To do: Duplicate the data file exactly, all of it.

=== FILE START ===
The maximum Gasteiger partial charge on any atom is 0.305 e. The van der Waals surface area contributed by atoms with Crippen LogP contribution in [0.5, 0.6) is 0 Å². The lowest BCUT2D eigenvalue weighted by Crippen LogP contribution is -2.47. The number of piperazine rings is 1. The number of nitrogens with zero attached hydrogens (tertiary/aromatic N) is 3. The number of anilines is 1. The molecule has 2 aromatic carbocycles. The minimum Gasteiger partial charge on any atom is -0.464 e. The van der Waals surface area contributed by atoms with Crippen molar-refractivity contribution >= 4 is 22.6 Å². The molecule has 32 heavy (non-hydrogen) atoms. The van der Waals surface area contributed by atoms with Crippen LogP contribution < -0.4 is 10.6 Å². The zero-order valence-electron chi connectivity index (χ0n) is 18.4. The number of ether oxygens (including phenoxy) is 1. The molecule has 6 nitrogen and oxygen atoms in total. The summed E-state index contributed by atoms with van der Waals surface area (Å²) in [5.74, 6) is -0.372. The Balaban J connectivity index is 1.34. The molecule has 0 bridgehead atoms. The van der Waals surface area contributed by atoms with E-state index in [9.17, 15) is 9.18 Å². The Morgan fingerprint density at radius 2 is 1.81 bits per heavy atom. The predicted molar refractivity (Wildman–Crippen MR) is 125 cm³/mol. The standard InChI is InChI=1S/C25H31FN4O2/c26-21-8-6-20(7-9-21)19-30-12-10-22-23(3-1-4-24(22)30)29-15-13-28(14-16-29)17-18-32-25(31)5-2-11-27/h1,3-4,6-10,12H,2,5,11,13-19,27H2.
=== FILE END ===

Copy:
The maximum Gasteiger partial charge on any atom is 0.305 e. The van der Waals surface area contributed by atoms with Crippen LogP contribution in [0.5, 0.6) is 0 Å². The lowest BCUT2D eigenvalue weighted by Crippen LogP contribution is -2.47. The number of piperazine rings is 1. The number of nitrogens with zero attached hydrogens (tertiary/aromatic N) is 3. The number of anilines is 1. The molecule has 2 aromatic carbocycles. The minimum Gasteiger partial charge on any atom is -0.464 e. The van der Waals surface area contributed by atoms with Crippen molar-refractivity contribution >= 4 is 22.6 Å². The molecule has 32 heavy (non-hydrogen) atoms. The van der Waals surface area contributed by atoms with Crippen LogP contribution < -0.4 is 10.6 Å². The zero-order valence-electron chi connectivity index (χ0n) is 18.4. The number of ether oxygens (including phenoxy) is 1. The molecule has 6 nitrogen and oxygen atoms in total. The summed E-state index contributed by atoms with van der Waals surface area (Å²) in [5.74, 6) is -0.372. The Balaban J connectivity index is 1.34. The molecule has 0 bridgehead atoms. The van der Waals surface area contributed by atoms with E-state index in [9.17, 15) is 9.18 Å². The Morgan fingerprint density at radius 2 is 1.81 bits per heavy atom. The predicted molar refractivity (Wildman–Crippen MR) is 125 cm³/mol. The standard InChI is InChI=1S/C25H31FN4O2/c26-21-8-6-20(7-9-21)19-30-12-10-22-23(3-1-4-24(22)30)29-15-13-28(14-16-29)17-18-32-25(31)5-2-11-27/h1,3-4,6-10,12H,2,5,11,13-19,27H2.